An array of books on disability studies and advocacy
By Roanoke College News

Disability studies concentration created to expand student understanding and careers

Roanoke College is proud to announce that it’s now offering a concentration in disability studies. The curriculum is designed to blend interdisciplinary coursework and experiential learning to give students a deeper understanding of the growing population of people with disabilities.   

The creation of a dedicated concentration puts Roanoke College at the forefront of the disability studies movement. Students in the concentration include future health and human services professionals, research students, education majors, and more.   

“The rates at which people are being diagnosed with a disability increases every year; especially autism and dementia,” said Andréa Burchfield, assistant professor of psychology. “As numbers rise, students entering many career fields are more likely to encounter clients, patients and employees who live with a disability. Understanding the wide-ranging nature of disabilities will enable future professionals to provide better services.”   

The concentration requires five courses, including two foundational courses focusing on disability theory and lived experience. It culminates in a final capstone project. The opportunities for disability-related classes and real-world internships span departments and disciplines across campus. The initiative was led by a multi-department faculty team: Burchfield (Psychology), Frances McCutcheon (Biology), and Teresa Milbrodt (English & Communication Studies).

“It's been incredible to work with the professors in the disability studies concentration. They’ve given me so many new perspectives about life and advocating for people with disabilities. They’ve also given me a lot of opportunities for field experience.”

~ Hope Keller, health and exercise science major pursuing a concentration in disability studies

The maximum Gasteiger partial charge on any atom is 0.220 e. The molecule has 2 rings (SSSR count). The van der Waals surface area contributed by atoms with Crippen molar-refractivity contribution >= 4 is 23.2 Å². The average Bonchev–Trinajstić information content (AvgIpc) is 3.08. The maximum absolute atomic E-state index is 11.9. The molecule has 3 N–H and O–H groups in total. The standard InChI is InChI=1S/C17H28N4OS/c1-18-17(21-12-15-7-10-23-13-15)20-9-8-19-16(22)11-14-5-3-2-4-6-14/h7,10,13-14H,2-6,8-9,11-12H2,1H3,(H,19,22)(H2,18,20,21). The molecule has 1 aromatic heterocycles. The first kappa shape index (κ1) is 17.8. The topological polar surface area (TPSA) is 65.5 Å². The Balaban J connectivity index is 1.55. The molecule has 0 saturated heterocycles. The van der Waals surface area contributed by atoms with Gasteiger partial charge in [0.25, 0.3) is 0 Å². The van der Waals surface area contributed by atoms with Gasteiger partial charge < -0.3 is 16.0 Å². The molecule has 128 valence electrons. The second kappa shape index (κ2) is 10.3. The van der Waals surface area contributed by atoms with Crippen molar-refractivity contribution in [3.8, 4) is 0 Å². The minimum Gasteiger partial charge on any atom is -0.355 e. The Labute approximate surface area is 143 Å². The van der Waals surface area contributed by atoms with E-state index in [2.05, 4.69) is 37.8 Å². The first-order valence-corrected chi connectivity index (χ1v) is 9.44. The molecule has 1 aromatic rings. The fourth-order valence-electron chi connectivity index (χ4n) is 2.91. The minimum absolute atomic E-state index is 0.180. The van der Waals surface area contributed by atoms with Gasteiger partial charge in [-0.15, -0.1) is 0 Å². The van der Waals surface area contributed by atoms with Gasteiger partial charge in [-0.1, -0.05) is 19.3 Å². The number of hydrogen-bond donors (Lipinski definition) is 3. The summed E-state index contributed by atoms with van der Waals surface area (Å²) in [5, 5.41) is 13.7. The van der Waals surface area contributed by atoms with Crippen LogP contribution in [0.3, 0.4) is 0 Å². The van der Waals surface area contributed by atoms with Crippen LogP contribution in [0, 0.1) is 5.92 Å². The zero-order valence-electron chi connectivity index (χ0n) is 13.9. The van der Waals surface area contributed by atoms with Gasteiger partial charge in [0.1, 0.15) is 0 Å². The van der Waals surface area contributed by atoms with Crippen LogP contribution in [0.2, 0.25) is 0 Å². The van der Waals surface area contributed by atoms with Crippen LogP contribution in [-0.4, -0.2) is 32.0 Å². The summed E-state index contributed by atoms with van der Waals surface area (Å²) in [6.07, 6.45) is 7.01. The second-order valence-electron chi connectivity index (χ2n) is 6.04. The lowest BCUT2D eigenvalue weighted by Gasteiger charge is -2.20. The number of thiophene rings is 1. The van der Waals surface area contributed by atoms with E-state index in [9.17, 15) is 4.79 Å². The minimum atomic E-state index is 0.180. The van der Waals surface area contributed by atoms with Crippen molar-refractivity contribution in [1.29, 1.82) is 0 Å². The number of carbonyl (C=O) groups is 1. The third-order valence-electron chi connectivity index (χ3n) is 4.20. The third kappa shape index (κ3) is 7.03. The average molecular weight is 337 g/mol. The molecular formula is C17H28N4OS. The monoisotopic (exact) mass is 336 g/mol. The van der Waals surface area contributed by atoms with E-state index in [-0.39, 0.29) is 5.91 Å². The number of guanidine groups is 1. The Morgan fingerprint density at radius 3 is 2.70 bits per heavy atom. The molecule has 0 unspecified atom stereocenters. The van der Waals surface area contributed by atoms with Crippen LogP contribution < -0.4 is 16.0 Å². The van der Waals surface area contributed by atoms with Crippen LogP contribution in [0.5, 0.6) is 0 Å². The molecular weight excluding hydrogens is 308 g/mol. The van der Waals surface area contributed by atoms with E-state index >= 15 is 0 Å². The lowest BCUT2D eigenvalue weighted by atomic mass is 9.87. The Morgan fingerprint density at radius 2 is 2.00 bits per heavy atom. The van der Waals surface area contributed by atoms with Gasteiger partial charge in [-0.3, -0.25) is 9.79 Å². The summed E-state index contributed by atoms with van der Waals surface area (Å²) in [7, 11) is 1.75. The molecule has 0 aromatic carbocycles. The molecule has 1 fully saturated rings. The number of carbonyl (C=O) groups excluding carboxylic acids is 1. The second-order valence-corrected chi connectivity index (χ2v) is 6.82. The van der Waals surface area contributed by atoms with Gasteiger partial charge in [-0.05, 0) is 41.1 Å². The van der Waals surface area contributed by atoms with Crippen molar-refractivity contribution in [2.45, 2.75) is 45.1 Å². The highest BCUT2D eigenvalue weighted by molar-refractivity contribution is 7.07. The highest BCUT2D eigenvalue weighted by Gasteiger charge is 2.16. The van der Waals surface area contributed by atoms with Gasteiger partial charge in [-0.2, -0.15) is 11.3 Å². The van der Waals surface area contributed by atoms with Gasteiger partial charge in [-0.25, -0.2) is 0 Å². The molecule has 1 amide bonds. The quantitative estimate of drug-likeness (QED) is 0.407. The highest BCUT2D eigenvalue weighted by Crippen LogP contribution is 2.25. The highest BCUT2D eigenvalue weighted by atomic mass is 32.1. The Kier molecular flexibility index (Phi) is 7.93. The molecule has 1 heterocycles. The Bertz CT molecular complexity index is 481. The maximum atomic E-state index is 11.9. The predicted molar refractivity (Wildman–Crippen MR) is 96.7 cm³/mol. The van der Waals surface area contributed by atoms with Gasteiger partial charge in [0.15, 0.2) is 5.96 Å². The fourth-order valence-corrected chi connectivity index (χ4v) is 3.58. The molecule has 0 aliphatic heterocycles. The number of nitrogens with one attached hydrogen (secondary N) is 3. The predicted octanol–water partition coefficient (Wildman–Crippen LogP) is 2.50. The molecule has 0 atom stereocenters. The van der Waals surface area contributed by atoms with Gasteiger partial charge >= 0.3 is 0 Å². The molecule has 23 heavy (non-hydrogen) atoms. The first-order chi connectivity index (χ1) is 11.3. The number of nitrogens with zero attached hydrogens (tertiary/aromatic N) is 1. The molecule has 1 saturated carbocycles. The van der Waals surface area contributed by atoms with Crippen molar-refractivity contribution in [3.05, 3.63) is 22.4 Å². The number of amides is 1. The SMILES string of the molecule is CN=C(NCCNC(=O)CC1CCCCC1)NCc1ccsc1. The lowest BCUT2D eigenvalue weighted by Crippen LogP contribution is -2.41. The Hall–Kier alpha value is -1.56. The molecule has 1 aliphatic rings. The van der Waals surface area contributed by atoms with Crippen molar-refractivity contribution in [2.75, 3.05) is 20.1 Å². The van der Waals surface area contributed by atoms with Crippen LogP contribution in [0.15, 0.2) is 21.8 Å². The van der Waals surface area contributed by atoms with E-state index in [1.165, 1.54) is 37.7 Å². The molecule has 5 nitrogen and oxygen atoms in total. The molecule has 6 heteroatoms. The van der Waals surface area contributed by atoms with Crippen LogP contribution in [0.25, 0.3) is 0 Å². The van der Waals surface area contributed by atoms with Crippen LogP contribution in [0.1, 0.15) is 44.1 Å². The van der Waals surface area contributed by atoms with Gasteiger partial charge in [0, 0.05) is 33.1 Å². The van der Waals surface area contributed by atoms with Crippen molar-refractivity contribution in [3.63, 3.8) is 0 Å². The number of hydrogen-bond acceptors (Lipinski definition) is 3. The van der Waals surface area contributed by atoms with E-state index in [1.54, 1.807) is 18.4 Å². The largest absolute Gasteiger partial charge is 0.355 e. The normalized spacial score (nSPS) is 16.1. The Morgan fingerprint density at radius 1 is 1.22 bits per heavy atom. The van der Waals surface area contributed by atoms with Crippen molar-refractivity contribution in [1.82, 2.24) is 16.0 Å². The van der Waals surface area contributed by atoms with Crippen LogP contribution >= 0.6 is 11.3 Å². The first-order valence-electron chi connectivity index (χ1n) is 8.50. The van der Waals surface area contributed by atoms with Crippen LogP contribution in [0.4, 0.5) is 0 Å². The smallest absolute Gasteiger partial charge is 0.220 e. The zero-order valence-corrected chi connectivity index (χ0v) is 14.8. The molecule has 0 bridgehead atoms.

“Interdisciplinary is the most rational approach to disability studies,” said Frances McCutcheon, a biology lecturer and co-coordinator of the concentration. “A disability can impact multiple aspects of a person’s life and consequently multiple aspects of society, including employment, income, health behaviors and legal needs."   

Teresa Milbrodt, an assistant professor and co-coordinator of the concentration, added, “This curriculum focuses on the wide range of concerns held by people with disabilities. Our goal is to introduce students to the variety of differences in human form, abilities, and expressions of personhood, so they can integrate that perspective into their life and work.”   

The disability studies concentration was approved by Roanoke College’s Curriculum Committee in fall 2022. The addition reflects the College’s deep commitment to ensuring that its programs serve emerging workforce demands and student needs. Other additions in recent years include the establishment of an engineering science major, a comprehensive department for education majors, and an innovative health studies partnership with Carilion Clinic.   

The new concentration meets a growing demand from students who want to be better prepared to be advocates for people with disabilities, both in their future careers and in their personal lives. More information about some of the first students to enroll in the program can be found on the concentration’s webpage:

Allyson Herriges | “There is still so much we don’t know about these conditions."

Olivia Brichter | Advocate for change